Academic journal article Journal of Economics and Economic Education Research

Deriving Demand Curves for Specific Types of Outdoor Recreation

Academic journal article Journal of Economics and Economic Education Research

Deriving Demand Curves for Specific Types of Outdoor Recreation

Article excerpt


Demand theory can be related to outdoor recreation by considering outdoor recreation like any other good or service for which there is demand. Outdoor recreation opportunities may be considered to be used to the extent that people believe their satisfactions are exactly equal to the cost involved. Of course, ignorance and uncertainty about the process may cause a divergence of satisfactions from costs, but this is a circumstance not uncommon in any market.

The major difference between the market for outdoor recreation and the market for the goods usually used in illustrations of demand theory is that the small entrance or user fee, which is the direct cost of using recreation facilities, does not constitute a correct measurement of total cost or price paid to partake of a recreation opportunity. The people who use any particular area for outdoor recreation will incur various costs in doing so--some in cash, some in time, and some of an even more subjective nature. If they continue to use an area, then it is logical to assume that their satisfactions are as great or greater than the total costs. It is the marginal user or the marginal trip by a habitual user who equates his marginal trip costs to his estimate of marginal trip satisfactions. Thus, if entrance or user fees, or for that matter, any of the costs incurred are increased, then this would tend to affect the amount of use made of an area.

The early economists considered certain commodities as "free goods." They recognized that such goods as air, sunshine, and water had very great utility for man, but were free of costs. People, acting through their governments, can artificially place a zero price on a product, and thus make it a free good. Thus, if outdoor recreation is provided is provided in as great a quantity is wanted, at no charge, the recreation opportunity at the point of supply becomes valueless in monetary terms. It is simply a matter of people using it until the marginal utility falls to zero.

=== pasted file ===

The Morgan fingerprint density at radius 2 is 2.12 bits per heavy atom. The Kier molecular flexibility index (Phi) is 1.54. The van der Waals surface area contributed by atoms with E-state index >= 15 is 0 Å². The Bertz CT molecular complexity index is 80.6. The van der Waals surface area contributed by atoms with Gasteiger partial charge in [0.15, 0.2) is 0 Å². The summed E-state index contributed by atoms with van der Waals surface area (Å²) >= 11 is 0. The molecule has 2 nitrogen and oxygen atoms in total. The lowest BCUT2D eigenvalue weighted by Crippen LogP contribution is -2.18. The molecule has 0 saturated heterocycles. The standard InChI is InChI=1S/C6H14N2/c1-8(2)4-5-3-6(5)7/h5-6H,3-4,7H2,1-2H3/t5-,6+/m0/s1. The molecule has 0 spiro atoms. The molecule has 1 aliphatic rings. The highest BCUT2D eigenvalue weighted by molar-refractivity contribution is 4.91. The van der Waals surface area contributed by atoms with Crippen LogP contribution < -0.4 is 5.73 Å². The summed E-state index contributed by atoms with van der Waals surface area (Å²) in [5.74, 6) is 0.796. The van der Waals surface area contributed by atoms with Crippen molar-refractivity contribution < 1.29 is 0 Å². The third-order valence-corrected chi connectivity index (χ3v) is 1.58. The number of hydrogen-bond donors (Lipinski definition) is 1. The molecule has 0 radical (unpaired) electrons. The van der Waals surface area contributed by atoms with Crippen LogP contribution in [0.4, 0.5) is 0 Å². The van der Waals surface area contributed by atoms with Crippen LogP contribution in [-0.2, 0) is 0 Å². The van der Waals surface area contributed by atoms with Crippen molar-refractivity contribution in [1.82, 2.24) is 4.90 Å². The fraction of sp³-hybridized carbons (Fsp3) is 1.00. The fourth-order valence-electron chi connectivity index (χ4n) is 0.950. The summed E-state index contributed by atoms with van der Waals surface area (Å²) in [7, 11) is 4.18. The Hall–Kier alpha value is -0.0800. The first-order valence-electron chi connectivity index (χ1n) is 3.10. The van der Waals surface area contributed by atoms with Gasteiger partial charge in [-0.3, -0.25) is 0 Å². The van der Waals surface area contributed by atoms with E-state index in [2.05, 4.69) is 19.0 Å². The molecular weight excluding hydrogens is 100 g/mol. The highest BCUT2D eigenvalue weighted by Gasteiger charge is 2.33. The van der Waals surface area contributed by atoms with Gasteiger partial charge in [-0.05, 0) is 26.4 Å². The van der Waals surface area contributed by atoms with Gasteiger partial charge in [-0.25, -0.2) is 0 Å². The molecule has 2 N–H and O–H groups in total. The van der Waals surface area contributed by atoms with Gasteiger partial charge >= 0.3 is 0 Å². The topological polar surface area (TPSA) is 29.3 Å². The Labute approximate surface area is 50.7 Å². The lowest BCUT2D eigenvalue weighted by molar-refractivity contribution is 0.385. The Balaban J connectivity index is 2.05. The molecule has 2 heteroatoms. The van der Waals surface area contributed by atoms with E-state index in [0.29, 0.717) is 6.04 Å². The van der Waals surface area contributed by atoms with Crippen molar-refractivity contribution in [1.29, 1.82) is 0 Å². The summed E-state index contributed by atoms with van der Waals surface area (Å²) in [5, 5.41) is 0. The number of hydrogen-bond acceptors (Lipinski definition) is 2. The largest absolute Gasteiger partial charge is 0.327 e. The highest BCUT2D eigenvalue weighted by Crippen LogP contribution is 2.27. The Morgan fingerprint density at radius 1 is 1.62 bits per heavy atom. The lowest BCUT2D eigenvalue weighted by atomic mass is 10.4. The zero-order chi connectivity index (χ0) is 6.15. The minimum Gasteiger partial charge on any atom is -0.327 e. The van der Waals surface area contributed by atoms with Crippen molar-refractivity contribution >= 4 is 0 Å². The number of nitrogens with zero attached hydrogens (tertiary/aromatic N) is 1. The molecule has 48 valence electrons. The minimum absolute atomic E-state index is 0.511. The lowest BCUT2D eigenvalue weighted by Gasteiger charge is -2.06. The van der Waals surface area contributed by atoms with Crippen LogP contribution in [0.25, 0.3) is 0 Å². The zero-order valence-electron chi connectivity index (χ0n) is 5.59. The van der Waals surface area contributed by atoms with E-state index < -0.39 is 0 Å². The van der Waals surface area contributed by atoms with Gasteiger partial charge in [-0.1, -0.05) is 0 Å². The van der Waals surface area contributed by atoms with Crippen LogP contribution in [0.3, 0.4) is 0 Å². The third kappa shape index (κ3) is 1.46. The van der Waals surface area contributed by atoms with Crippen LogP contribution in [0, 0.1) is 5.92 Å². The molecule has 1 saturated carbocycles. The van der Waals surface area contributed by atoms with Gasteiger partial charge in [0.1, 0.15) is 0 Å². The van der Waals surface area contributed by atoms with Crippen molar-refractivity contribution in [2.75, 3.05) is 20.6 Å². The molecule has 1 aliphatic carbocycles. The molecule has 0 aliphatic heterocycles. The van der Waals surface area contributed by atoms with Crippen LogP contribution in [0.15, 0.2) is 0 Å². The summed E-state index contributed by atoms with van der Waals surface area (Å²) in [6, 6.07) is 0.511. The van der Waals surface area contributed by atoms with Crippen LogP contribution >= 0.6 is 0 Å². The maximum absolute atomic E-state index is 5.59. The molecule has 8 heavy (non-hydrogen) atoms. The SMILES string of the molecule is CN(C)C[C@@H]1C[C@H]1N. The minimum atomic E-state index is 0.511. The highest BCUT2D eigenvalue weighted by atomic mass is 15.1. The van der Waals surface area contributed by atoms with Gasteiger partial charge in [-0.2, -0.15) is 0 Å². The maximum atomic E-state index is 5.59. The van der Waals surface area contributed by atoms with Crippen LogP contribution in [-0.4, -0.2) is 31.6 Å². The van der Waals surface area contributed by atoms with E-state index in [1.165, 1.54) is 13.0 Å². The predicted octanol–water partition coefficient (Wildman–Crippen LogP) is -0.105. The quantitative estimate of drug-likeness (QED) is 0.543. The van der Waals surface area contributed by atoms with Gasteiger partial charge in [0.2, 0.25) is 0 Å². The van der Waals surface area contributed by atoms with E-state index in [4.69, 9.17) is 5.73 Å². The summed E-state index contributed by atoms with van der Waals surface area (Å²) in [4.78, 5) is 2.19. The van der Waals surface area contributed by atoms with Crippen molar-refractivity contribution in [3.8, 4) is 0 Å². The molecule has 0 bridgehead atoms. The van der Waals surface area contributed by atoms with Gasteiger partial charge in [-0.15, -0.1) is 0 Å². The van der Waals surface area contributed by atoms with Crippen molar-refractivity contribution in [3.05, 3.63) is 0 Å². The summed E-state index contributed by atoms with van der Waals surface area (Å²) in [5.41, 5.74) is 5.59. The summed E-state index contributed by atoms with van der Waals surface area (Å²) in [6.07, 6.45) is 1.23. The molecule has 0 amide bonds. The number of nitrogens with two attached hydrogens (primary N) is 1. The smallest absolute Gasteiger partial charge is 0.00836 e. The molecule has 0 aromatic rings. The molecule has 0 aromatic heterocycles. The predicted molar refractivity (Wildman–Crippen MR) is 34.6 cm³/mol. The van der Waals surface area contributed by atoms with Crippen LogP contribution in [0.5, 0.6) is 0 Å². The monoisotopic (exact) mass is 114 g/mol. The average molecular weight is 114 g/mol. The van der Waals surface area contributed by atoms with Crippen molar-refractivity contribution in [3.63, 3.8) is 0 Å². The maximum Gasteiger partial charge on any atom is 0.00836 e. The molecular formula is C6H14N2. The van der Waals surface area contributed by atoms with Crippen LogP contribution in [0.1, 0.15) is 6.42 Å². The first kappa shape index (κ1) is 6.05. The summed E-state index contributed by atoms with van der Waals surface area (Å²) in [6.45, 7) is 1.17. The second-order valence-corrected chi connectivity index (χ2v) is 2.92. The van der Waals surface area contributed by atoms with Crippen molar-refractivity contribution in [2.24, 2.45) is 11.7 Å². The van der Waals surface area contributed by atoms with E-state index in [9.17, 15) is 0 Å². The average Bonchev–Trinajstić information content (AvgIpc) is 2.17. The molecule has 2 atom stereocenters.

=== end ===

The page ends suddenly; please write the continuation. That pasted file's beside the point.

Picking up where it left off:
Taking all the above into consideration, it is suggested that the total outdoor recreation experience is, to a large extent, a package deal. This means that it must be viewed as a whole, in terms of costs, satisfactions, and time, for all members of the family as a group. In the calculation of consumers by total costs, and comparisons of costs with expected satisfactions, the price of entrance into or use of a recreation area certainly are taken into consideration by users and potential users.

The demand curve for the total recreation experience, like the demand curve for other types of goods or services, is applicable to large numbers of people, rather than to individuals. With large numbers of people, the extreme values, which might characterize some person taken individually, are averaged out so that there is a predictable and measurable reaction to some outdoor recreation opportunity. Therefore, if a demand curve can be established for a large group of people, then it is probable that another similarly characterized large group would respond in similar fashion to prices and other characteristics of a reaction opportunity. That there is a predictability of reaction to similar factors of price and value is an assumption of rationality basic to all demand curve analysis.


The procedure suggested for deriving a demand curve for outdoor recreation involves two steps. The first step is to determine the demand for the total recreational experience. The second is to use the demand for the total recreational experience as the basis for a demand curve for a unique recreational opportunity.

The demand for the total recreational experience involves (a) measuring price by the total spending necessary to participate in a visit to some particular recreation site, and (b) measuring quantity in terms of proportions of total population in various tributary distance zones which actually participated. …

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